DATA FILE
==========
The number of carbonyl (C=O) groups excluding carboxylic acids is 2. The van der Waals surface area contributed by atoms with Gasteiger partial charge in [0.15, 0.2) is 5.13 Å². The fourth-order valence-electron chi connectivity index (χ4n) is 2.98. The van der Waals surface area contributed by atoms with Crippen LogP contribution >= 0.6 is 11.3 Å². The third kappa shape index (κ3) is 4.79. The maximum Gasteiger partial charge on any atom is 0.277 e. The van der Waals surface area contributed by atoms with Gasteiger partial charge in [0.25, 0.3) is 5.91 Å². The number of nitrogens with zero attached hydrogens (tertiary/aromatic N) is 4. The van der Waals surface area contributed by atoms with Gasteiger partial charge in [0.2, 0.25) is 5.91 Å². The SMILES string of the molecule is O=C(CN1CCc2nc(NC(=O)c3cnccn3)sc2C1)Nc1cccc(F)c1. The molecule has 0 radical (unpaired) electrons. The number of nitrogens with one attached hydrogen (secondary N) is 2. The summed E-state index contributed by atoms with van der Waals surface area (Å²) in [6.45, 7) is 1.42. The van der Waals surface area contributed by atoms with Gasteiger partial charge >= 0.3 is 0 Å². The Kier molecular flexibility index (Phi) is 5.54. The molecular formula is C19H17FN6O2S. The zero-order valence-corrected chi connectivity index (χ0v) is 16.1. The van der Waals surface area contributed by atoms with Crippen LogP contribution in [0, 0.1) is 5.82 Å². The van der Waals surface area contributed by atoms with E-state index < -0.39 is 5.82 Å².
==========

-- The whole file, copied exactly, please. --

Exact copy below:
The number of carbonyl (C=O) groups excluding carboxylic acids is 2. The van der Waals surface area contributed by atoms with Gasteiger partial charge in [0.15, 0.2) is 5.13 Å². The fourth-order valence-electron chi connectivity index (χ4n) is 2.98. The van der Waals surface area contributed by atoms with Crippen LogP contribution >= 0.6 is 11.3 Å². The third kappa shape index (κ3) is 4.79. The maximum Gasteiger partial charge on any atom is 0.277 e. The van der Waals surface area contributed by atoms with Gasteiger partial charge in [0.25, 0.3) is 5.91 Å². The number of nitrogens with zero attached hydrogens (tertiary/aromatic N) is 4. The van der Waals surface area contributed by atoms with Gasteiger partial charge in [0.2, 0.25) is 5.91 Å². The SMILES string of the molecule is O=C(CN1CCc2nc(NC(=O)c3cnccn3)sc2C1)Nc1cccc(F)c1. The molecule has 0 radical (unpaired) electrons. The number of nitrogens with one attached hydrogen (secondary N) is 2. The summed E-state index contributed by atoms with van der Waals surface area (Å²) in [6.45, 7) is 1.42. The van der Waals surface area contributed by atoms with Gasteiger partial charge >= 0.3 is 0 Å². The Kier molecular flexibility index (Phi) is 5.54. The molecular formula is C19H17FN6O2S. The zero-order valence-corrected chi connectivity index (χ0v) is 16.1. The van der Waals surface area contributed by atoms with Crippen LogP contribution in [0, 0.1) is 5.82 Å². The van der Waals surface area contributed by atoms with E-state index < -0.39 is 5.82 Å².